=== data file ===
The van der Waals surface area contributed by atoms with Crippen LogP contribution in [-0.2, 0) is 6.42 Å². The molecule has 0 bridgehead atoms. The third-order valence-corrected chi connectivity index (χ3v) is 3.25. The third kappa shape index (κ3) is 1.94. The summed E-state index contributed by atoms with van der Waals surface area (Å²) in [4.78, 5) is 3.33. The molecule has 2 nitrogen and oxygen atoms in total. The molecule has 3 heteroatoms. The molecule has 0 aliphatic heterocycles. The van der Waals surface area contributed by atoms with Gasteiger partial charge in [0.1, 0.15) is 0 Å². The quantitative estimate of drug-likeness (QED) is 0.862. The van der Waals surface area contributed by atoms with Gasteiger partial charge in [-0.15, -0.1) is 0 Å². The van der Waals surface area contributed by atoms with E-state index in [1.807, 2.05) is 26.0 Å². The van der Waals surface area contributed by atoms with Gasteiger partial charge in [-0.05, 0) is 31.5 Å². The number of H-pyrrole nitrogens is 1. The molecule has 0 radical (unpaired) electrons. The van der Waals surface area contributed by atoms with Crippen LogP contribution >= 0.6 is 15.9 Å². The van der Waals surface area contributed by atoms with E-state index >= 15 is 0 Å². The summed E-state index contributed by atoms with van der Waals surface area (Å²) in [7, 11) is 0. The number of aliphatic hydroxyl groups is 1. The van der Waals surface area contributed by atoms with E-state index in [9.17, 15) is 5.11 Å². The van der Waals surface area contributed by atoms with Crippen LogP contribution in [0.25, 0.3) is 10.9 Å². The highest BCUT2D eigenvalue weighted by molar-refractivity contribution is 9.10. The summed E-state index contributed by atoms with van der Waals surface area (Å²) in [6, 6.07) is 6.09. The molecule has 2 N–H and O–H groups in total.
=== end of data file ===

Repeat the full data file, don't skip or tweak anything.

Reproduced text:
The van der Waals surface area contributed by atoms with Crippen LogP contribution in [-0.2, 0) is 6.42 Å². The molecule has 0 bridgehead atoms. The third-order valence-corrected chi connectivity index (χ3v) is 3.25. The third kappa shape index (κ3) is 1.94. The summed E-state index contributed by atoms with van der Waals surface area (Å²) in [4.78, 5) is 3.33. The molecule has 2 nitrogen and oxygen atoms in total. The molecule has 3 heteroatoms. The molecule has 0 aliphatic heterocycles. The van der Waals surface area contributed by atoms with Gasteiger partial charge in [0.1, 0.15) is 0 Å². The quantitative estimate of drug-likeness (QED) is 0.862. The van der Waals surface area contributed by atoms with Gasteiger partial charge in [-0.15, -0.1) is 0 Å². The van der Waals surface area contributed by atoms with E-state index in [1.807, 2.05) is 26.0 Å². The van der Waals surface area contributed by atoms with Gasteiger partial charge in [-0.05, 0) is 31.5 Å². The number of H-pyrrole nitrogens is 1. The molecule has 0 radical (unpaired) electrons. The van der Waals surface area contributed by atoms with Crippen LogP contribution >= 0.6 is 15.9 Å². The van der Waals surface area contributed by atoms with E-state index >= 15 is 0 Å². The summed E-state index contributed by atoms with van der Waals surface area (Å²) in [7, 11) is 0. The number of aliphatic hydroxyl groups is 1. The van der Waals surface area contributed by atoms with E-state index in [9.17, 15) is 5.11 Å². The van der Waals surface area contributed by atoms with Crippen LogP contribution in [0.25, 0.3) is 10.9 Å². The highest BCUT2D eigenvalue weighted by molar-refractivity contribution is 9.10. The summed E-state index contributed by atoms with van der Waals surface area (Å²) in [6, 6.07) is 6.09. The molecule has 2 N–H and O–H groups in total.